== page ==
Treated water from the Tweed mains supply is not affected by an amber alert for blue-green algae being issued for Clarrie Hall Dam.
Treated water from the Tweed mains supply is not affected by an amber alert for blue-green algae being issued for Clarrie Hall Dam.

Why Tweed’s water supply is safe despite dam algae warning

TREATED water from the Tweed mains supply is not affected by an amber alert for blue-green algae issued for Clarrie Hall Dam.

The Tweed's reticulated water supply is currently being drawn from the Tweed River without any releases from Clarrie Hall Dam, isolating the amber alert to the dam water.

Water and wastewater operations manager Brie Jowett said the drinking water from the town supply is safe for human consumption because the dam is not spilling water to the river,".

"Our treatment processes are designed to make sure we are able to treat such events when they do naturally occur in the river," she said.

Blue-green algae occur naturally and can reproduce quickly in favourable environmental conditions, such as where there is still or slow-flowing water, abundant sunlight and warm weather as well as sufficient levels of nutrients.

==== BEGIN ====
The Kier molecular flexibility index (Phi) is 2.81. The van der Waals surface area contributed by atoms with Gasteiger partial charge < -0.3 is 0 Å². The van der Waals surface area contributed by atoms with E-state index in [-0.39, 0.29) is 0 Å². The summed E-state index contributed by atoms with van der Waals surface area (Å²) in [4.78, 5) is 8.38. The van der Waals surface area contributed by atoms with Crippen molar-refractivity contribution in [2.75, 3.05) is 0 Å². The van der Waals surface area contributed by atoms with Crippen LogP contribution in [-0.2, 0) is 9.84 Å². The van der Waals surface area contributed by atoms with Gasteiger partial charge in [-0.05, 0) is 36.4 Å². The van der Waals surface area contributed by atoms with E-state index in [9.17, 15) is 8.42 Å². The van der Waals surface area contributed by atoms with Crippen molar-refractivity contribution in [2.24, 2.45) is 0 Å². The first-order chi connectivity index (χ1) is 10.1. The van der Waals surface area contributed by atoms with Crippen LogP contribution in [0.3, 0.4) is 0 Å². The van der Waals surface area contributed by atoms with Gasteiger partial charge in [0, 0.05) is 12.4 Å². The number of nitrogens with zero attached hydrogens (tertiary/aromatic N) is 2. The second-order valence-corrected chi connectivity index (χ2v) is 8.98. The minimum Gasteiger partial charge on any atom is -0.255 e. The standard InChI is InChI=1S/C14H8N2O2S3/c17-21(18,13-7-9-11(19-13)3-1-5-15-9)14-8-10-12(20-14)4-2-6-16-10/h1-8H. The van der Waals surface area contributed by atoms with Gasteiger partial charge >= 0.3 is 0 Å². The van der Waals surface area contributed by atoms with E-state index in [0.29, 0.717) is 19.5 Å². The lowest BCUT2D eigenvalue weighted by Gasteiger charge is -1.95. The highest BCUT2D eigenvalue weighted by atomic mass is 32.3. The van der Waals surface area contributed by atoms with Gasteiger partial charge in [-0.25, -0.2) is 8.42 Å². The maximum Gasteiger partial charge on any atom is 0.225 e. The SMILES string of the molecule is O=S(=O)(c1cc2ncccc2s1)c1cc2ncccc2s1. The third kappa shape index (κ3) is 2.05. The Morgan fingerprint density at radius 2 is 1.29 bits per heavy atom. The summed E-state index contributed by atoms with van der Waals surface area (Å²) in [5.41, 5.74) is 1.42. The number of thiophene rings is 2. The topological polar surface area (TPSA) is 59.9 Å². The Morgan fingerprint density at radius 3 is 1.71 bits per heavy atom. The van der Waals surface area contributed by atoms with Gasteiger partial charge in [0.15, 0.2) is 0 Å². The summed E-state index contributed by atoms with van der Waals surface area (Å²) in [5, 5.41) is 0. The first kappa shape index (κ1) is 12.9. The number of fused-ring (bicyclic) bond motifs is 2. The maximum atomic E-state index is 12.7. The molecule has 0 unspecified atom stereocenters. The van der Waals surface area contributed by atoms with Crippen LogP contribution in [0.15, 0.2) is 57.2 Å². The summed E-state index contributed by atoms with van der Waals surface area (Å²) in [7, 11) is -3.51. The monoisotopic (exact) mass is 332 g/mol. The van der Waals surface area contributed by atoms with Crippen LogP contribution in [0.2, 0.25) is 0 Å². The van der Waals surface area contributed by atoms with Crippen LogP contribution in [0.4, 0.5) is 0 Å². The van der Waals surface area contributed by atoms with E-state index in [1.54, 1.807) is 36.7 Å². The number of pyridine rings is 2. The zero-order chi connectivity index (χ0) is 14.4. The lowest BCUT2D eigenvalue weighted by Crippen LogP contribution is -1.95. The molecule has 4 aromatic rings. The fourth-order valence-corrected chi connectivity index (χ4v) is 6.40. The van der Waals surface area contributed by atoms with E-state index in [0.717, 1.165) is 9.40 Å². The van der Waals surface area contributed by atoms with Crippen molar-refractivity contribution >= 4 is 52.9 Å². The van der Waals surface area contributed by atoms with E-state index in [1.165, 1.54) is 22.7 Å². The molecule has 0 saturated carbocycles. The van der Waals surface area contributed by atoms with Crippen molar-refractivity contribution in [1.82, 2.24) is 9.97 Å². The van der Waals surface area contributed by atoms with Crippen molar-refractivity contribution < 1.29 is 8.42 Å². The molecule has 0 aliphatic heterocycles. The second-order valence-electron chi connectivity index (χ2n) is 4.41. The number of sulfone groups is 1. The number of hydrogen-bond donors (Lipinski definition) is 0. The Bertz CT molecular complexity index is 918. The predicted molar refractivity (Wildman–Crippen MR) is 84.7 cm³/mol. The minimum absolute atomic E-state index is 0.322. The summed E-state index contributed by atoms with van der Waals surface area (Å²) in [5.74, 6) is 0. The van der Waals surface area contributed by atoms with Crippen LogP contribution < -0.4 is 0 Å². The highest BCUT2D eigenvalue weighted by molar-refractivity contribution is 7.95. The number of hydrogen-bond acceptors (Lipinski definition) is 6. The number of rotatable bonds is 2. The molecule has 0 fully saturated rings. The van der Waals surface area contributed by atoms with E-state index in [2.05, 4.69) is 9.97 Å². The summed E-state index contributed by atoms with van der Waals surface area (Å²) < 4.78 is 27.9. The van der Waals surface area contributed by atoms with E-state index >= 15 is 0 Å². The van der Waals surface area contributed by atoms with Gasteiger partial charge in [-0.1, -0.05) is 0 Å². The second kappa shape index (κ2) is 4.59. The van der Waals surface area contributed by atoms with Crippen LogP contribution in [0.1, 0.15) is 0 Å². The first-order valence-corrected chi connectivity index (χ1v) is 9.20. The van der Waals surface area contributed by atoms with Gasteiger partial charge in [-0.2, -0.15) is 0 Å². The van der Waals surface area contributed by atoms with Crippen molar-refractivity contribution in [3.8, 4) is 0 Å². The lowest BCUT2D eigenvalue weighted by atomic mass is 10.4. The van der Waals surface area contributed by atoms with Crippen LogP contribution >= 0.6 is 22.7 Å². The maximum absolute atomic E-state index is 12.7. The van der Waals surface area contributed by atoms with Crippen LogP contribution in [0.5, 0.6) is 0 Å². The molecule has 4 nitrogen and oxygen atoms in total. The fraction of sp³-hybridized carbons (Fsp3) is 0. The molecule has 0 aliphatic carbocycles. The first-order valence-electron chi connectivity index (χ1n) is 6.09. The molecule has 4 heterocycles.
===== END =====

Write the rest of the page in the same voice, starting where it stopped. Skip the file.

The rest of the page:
Tweed Shire Council's testing confirmed the blue-green algae species within the dam has the toxin gene (mcyE) responsible for toxin production.

This means it has the ability to produce toxins but at this stage there is no evidence that it has produced toxins.

As a precaution, the council placed signs at the dam wall and Crams Farm to warn the public. These will stay in place while the high levels of blue-green algae remain.

Ms Jowlett said all recreational users of the dam and visitors to Crams Farm and the dam wall are advised to stay away from the water and not to drink it.

The amber alert for Clarrie Hall Dam also means the water in the dam and its upstream and downstream tributaries could potentially be unsafe for livestock.

The council ramped up its water testing regime to monitor the situation at the dam and be prepared for any future blue-green algae outbreak in the river and weir pools.

"Our water laboratory has scientists who lead the field in identifying and testing blue-green algae, so we can assure our customers that they are in safe hands when it comes to our drinking water," Ms Jowlett said.

Affected water appears to have a green paint-like scum on the water, near the edges, or greenish clumps throughout the water.

Anyone who thinks they may have been in contact with blue-green algal water is advised to seek medical advice if symptoms appear.